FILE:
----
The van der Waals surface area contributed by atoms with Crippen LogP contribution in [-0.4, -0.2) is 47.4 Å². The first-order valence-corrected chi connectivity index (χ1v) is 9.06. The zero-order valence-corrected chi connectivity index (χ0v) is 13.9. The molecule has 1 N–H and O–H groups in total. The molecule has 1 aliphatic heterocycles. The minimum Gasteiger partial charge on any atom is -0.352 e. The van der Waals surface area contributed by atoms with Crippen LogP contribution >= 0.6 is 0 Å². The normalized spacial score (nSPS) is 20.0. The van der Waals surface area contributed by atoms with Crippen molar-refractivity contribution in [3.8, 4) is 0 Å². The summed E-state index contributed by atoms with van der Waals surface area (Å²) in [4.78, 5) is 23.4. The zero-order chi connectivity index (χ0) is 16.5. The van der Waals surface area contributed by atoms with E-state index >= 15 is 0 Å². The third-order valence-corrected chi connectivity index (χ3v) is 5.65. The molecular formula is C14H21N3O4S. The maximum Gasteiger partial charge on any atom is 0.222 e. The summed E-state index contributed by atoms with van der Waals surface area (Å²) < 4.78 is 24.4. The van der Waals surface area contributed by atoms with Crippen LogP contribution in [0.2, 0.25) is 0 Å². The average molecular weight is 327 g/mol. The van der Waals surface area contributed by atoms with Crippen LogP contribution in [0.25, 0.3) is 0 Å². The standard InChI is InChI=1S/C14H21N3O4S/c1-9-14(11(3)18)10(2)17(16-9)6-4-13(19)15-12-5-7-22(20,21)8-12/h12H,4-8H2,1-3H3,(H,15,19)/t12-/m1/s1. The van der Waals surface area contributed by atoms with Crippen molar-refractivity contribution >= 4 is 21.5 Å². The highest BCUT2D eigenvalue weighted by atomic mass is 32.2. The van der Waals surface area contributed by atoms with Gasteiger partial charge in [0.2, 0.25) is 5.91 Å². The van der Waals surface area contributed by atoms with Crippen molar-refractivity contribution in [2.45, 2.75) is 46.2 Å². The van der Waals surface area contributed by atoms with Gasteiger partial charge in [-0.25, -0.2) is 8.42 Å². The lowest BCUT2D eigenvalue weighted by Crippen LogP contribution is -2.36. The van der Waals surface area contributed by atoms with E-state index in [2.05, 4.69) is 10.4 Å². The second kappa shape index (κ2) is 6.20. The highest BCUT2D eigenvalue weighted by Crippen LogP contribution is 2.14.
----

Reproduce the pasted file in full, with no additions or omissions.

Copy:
The van der Waals surface area contributed by atoms with Crippen LogP contribution in [-0.4, -0.2) is 47.4 Å². The first-order valence-corrected chi connectivity index (χ1v) is 9.06. The zero-order valence-corrected chi connectivity index (χ0v) is 13.9. The molecule has 1 N–H and O–H groups in total. The molecule has 1 aliphatic heterocycles. The minimum Gasteiger partial charge on any atom is -0.352 e. The van der Waals surface area contributed by atoms with Crippen LogP contribution >= 0.6 is 0 Å². The normalized spacial score (nSPS) is 20.0. The van der Waals surface area contributed by atoms with Crippen molar-refractivity contribution in [3.8, 4) is 0 Å². The summed E-state index contributed by atoms with van der Waals surface area (Å²) in [4.78, 5) is 23.4. The zero-order chi connectivity index (χ0) is 16.5. The van der Waals surface area contributed by atoms with E-state index >= 15 is 0 Å². The third-order valence-corrected chi connectivity index (χ3v) is 5.65. The molecular formula is C14H21N3O4S. The maximum Gasteiger partial charge on any atom is 0.222 e. The summed E-state index contributed by atoms with van der Waals surface area (Å²) < 4.78 is 24.4. The van der Waals surface area contributed by atoms with Crippen LogP contribution in [0.2, 0.25) is 0 Å². The average molecular weight is 327 g/mol. The van der Waals surface area contributed by atoms with Crippen LogP contribution in [0.25, 0.3) is 0 Å². The standard InChI is InChI=1S/C14H21N3O4S/c1-9-14(11(3)18)10(2)17(16-9)6-4-13(19)15-12-5-7-22(20,21)8-12/h12H,4-8H2,1-3H3,(H,15,19)/t12-/m1/s1. The van der Waals surface area contributed by atoms with Crippen molar-refractivity contribution >= 4 is 21.5 Å². The highest BCUT2D eigenvalue weighted by atomic mass is 32.2. The van der Waals surface area contributed by atoms with Gasteiger partial charge in [0.2, 0.25) is 5.91 Å². The van der Waals surface area contributed by atoms with Crippen molar-refractivity contribution in [2.45, 2.75) is 46.2 Å². The van der Waals surface area contributed by atoms with Gasteiger partial charge in [-0.25, -0.2) is 8.42 Å². The lowest BCUT2D eigenvalue weighted by Crippen LogP contribution is -2.36. The van der Waals surface area contributed by atoms with E-state index in [2.05, 4.69) is 10.4 Å². The second kappa shape index (κ2) is 6.20. The highest BCUT2D eigenvalue weighted by Crippen LogP contribution is 2.14.